Kansas Gay Marriage Ban Ruled Unconstitutional, so Election Day Isn't All Bad
With all the fear surrounding the results of the midterm election, it's nice to get some good news in between the pundit viewpoints and poll numbers. Kansas' gay marriage ban has been ruled unconstitutional by Federal District Court judge Daniel Crabtree.
Same-sex couples will be able to marry starting on Nov. 11 at 5PM, one week after Crabtree issued the preliminary injunction on midterm election day. In his ruling, Crabtree stated that a marriage ban issued towards same-sex couples would go against the Constitution's equal protection clause.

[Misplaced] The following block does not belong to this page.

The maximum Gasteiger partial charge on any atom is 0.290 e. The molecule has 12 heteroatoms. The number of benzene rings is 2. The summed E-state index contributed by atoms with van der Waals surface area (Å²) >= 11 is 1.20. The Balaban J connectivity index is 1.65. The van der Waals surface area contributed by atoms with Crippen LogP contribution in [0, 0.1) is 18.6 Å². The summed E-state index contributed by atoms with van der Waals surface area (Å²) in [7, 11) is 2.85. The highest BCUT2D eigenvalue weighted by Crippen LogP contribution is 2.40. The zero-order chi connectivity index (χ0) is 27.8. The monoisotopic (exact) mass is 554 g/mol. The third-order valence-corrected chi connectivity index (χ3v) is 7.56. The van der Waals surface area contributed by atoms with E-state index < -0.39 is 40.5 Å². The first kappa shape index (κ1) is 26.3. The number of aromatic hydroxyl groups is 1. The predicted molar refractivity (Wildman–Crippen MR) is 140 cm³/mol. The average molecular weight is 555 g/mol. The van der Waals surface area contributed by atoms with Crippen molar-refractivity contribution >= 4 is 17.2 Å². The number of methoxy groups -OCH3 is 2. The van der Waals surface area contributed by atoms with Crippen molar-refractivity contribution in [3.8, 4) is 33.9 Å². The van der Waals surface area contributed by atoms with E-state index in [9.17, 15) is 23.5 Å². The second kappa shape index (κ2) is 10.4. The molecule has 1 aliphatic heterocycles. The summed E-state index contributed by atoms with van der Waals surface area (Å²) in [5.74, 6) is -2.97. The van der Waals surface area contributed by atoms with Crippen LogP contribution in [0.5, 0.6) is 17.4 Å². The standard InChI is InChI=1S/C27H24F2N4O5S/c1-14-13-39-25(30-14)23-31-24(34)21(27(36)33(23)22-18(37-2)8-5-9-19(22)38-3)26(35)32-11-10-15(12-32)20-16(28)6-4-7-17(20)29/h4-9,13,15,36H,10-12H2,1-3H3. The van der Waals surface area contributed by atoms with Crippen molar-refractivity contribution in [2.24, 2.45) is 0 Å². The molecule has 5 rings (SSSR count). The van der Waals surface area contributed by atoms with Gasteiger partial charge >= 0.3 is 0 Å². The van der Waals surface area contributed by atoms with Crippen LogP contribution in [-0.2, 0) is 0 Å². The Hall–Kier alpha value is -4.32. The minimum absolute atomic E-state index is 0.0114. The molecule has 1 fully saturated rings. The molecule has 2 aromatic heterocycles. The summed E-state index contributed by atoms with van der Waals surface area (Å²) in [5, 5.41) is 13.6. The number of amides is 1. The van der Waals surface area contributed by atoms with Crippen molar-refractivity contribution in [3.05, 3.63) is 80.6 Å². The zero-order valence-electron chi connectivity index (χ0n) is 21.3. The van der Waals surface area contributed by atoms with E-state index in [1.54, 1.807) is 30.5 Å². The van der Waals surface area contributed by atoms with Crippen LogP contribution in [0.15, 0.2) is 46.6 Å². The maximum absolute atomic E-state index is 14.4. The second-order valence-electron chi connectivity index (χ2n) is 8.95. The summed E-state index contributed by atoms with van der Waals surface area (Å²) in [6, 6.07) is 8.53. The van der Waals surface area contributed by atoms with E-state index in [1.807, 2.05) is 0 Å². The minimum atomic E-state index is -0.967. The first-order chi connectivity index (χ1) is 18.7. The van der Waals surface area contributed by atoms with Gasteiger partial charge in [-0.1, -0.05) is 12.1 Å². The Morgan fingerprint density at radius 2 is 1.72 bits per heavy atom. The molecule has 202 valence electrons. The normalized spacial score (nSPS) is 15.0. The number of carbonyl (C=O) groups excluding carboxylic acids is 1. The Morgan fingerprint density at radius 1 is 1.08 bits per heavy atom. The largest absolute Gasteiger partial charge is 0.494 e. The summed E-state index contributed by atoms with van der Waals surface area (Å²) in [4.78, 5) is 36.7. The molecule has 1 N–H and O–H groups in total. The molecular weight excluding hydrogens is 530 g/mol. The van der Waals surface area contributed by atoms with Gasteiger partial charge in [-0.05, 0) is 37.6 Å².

Because Kansas’ constitution and statutes indeed do what Kitchen [v. Herbert] forbids, the Court concludes that Kansas’ same-sex marriage ban violates the Fourteenth Amendment to the Constitution.
And Kansas might get more progressive news on Tuesday. Gov. Sam Brownback — a loud opponent of same-sex marriage — might be dethroned by Democrat Paul Davis in the state.
The ban originated in October, when the Kansas Supreme Court ruled the state could not issue any marriage licenses to same-sex couples hoping to wed. Shortly thereafter, the American Civil Liberties Union filed a lawsuit hoping to reverse the action.
Will midterm elections day prove to be a one-two punch for Gov. Brownback? Perhaps this spells better things to come this Tuesday.